Bucatini Pasta

LAST UPDATED: Apr 16, 2020 | PUBLISHED: Apr 06, 2020 | By: Julie Blanner

Bucatini pasta can only be described as the most deliciously upgraded version of traditional spaghetti. Learn how to make bucatini noodles, where to buy bucatini pasta, and find out which sauces pair beautifully with this hollow pasta shape. 

A pan full of bucatini pasta with a wooden spoon to the side.

How do you describe bucatini pasta? Initially, I can think of one word: delicious. Bucatini is a traditional Italian pasta that originated in Rome, where it is still served in all types of gorgeous pasta recipes today.

When I first started making pasta at home (find all the details by clicking through), I was admittedly a little intimidated. Once I understood that it was truly such an easy process and so worthwhile for the incredible upgrade in both flavor and texture, our dinners changed for the better.

Close up of bucatini pasta noodles.

I love sharing all of our favorite homemade pasta recipes with you. It’s a comfort food like no other! I’ve shown you so many of our favorites, like how to make homemade egg noodles, arugula pasta, or everyone’s favorite one pot carbonara

Recently I shared an incredibly savory bucatini with Amatriciana Sauce, and I thought this would be a good opportunity to go more in depth about the bucatini noodle itself. Let’s dive in! 

I like to give a lot of detail in my recipe posts to guide readers through any questions. If you’re just here for the printable recipe, feel free to click “jump to recipe” right under the title of this post and you’ll head straight there!

A marble surface with homemade bucatini pasta noodles.

What is Bucatini Pasta? 

It’s quite simply a long round tube style of noodle that resembles a thick spaghetti. However, whereas spaghetti is a skinny tube of pasta, bucatini has a hollow center. 

That hollow center is a truly beautiful thing, because it means that the sauce goes both on the outside of every noodle, and the inside. Coating both surfaces creates a textural explosion of flavor! 


FUN FACT: The name ‘bucatini’ comes from the Italian ‘buco’ which actually translates very simply to hole in Italian!

Why Does It Have a Hole?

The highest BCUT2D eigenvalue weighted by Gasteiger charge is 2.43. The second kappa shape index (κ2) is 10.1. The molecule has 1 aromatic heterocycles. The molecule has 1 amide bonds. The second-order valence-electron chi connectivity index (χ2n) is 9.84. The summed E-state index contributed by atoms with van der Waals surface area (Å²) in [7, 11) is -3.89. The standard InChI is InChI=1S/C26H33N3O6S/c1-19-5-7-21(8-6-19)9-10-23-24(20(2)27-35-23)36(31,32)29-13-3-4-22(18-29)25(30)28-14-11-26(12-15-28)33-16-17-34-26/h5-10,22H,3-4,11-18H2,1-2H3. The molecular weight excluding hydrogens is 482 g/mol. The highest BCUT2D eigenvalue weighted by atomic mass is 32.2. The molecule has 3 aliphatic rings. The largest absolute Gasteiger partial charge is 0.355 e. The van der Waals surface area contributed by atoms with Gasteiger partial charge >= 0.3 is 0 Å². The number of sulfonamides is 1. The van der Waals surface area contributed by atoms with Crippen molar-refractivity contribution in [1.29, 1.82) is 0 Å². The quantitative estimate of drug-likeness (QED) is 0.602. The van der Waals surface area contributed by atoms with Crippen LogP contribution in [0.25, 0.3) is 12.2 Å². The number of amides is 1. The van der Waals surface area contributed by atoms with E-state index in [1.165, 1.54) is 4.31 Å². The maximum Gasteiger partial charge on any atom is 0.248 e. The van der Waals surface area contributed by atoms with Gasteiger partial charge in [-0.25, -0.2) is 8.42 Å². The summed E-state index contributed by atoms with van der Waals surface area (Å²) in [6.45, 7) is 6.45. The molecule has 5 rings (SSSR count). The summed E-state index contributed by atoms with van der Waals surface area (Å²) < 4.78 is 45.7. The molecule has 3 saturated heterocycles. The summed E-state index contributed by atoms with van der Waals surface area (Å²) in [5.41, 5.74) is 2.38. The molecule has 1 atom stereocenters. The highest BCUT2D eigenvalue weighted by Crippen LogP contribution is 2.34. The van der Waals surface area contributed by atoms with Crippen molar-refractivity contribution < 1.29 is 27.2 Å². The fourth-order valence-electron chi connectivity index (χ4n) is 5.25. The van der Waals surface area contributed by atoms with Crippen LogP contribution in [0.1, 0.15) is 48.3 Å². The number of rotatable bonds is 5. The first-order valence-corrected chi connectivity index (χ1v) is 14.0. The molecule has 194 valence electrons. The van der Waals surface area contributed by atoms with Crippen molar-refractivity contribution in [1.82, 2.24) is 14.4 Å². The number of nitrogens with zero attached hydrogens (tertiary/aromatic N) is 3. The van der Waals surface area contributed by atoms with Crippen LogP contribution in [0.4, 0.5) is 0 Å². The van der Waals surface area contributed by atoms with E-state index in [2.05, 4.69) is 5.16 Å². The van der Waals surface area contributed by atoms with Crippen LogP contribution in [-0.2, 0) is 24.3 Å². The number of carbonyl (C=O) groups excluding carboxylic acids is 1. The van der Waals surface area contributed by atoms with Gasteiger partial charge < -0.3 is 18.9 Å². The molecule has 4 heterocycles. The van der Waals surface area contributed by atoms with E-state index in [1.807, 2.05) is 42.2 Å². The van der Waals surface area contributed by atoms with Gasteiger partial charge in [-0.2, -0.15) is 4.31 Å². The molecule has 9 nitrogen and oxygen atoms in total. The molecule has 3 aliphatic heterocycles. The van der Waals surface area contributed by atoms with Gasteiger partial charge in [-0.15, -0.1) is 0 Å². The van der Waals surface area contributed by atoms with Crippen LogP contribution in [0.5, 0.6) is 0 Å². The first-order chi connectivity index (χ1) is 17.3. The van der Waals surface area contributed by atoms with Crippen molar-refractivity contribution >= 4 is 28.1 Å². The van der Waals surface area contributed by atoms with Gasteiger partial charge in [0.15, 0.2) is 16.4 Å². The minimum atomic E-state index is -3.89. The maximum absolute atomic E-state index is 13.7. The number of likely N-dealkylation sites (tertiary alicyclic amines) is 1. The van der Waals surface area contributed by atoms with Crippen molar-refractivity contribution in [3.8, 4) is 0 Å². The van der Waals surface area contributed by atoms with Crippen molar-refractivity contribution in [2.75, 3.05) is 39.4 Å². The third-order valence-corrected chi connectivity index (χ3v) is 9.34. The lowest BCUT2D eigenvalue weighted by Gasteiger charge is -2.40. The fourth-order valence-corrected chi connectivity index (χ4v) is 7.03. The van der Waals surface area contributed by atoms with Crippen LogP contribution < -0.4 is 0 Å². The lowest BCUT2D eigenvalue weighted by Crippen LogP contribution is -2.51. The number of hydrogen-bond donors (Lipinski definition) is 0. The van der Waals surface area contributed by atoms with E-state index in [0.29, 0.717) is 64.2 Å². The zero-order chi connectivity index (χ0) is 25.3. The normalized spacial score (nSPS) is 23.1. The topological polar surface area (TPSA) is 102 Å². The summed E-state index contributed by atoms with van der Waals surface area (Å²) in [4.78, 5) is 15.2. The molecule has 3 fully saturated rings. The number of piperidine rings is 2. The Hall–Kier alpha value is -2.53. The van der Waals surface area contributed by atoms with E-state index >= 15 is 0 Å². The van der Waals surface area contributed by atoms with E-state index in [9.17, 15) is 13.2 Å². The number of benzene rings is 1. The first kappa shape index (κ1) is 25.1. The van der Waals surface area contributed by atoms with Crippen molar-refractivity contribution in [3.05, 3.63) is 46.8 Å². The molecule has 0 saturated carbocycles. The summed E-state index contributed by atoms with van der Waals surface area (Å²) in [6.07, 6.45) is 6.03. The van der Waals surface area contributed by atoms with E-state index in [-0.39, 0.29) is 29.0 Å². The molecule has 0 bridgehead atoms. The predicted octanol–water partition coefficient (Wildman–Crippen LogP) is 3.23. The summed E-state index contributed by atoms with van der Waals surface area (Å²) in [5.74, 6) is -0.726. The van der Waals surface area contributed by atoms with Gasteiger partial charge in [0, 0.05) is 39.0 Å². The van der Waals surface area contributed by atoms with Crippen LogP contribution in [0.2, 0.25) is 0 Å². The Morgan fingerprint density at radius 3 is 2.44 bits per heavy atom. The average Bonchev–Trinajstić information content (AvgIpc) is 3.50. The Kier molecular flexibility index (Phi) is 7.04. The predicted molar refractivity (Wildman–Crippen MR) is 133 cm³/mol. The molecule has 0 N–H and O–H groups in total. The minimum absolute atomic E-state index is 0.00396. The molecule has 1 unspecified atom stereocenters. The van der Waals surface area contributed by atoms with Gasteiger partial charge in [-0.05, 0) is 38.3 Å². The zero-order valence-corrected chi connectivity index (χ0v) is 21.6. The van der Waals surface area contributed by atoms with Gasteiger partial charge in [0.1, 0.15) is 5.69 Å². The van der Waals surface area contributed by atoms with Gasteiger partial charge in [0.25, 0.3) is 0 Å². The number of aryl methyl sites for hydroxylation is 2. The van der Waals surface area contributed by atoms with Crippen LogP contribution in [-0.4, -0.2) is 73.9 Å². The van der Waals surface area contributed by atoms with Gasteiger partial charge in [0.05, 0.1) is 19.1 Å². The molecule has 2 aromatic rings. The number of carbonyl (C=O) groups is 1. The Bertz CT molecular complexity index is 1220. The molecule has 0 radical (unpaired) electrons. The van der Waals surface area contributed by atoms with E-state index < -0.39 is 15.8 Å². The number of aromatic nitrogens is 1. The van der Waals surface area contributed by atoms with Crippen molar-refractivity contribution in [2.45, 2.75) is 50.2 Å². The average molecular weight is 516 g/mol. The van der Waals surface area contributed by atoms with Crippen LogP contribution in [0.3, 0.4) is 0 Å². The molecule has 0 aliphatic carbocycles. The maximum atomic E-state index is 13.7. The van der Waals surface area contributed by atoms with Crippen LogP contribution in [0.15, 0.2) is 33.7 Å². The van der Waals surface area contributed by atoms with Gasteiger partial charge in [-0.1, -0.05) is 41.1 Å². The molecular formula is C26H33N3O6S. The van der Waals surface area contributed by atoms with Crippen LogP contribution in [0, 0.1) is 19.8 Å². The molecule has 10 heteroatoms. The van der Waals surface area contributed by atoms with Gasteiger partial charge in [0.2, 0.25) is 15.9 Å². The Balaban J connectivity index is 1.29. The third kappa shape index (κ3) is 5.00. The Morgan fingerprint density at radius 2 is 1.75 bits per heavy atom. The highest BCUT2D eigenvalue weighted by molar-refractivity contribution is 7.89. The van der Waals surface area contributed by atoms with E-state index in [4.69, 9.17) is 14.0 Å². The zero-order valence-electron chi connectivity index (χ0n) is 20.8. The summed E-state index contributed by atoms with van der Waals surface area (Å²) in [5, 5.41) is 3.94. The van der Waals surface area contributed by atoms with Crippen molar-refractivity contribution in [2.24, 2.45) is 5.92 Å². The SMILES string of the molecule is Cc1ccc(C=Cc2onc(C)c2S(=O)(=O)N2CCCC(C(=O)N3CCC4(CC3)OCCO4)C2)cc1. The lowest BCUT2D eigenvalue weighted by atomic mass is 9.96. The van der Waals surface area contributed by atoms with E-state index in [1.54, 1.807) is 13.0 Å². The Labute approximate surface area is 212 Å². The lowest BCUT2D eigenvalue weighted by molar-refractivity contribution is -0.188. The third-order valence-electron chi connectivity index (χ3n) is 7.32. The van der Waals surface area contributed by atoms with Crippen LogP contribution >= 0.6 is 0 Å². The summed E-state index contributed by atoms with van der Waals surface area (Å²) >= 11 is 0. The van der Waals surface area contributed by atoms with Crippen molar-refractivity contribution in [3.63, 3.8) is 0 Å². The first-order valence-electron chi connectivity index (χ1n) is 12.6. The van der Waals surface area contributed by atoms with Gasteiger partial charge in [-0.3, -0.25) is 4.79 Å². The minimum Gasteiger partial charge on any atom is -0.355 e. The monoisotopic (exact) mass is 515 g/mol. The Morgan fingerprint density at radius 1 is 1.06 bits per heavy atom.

You might think of bucatini as a longer and more flexible macaroni, with the hole running through the center. The hole actually allows this thicker pasta to cook more easily, which is perfection when it comes to getting a quick pasta dinner on the table.

The hollow center is also ideal for giving every bite even more sauce, which is also ideal for a variety of pasta dishes.

Bucatini and Spaghetti are very similar in shape, with the significant difference being the hole in the center of the thicker bucatini.

Spaghetti is very slender and one dimensional. The hole in the center of bucatini creates a secondary surface for all of your sauces, and it makes it so much more fun to eat! 

A marble surface with homemade bucatini pasta noodles.

Bucatini Pasta Ingredients

  • All Purpose Flour – I generally use all purpose because that’s what we’re always likely to have on hand. However, you’re welcome to experiment with whole wheat, durum wheat flour or equal parts semolina flour and all purpose flour.
  • Eggs – These are a requirement for binding the flour into your dough.
  • Water – The right amount of water will make or break your pasta dough. As you’ll see in the notes below, you’ll add water slowly to prevent it from being too dry or too sticky.

QUICK TIP: Durum wheat flour is made of hard wheat, which means it has a higher protein content than other flours. This helps the noodles hold their shape and gives a little added texture, which is why it’s been used for pasta for centuries. 

A marble surface with homemade bucatini pasta noodles.

You’ll need a pasta maker attachment for your Kitchenaid mixer, to begin.marble surface with a bucatini pasta attachment for kitchenaid mixer.

How to Make Easy Bucatini Noodles 

  1. Make Dough – Combine flour, eggs and water with your paddle attachment. You don’t want the dough to be crumbly or sticky…just doughy! Add an additional tablespoon until you reach the desired consistency on speed 4.Looking into a glass mixing bowl on a stand mixer, filled with eggs and flour.
  2. Knead – Using your dough hook, knead for 2 minutes on speed 4.Looking into a glass mixing bowl on a stand mixer, filled with bucatini pasta dough.
  3. Make Bucatini Noodles – With the pasta maker attachment fitted with the bucatini press, Feed the dough through, catching the noodles with your other hand and immediately place into your pot of boiling water.  *You have to gauge your dough…if it is too sticky, add a little flour to your hands and recreate dough ball. If it appears to be too dry and not smooth enough, add a touch of water to your hands and recreate dough ball.A kitchenaid stand mixer with a pasta attachment, bucatini noodles coming out
  4. Boil – Boil noodles in your pasta water for just three minutes, until al dente, and drain.A pot on a stovetop cooking homemade bucatini noodles, wooden spoon to the side.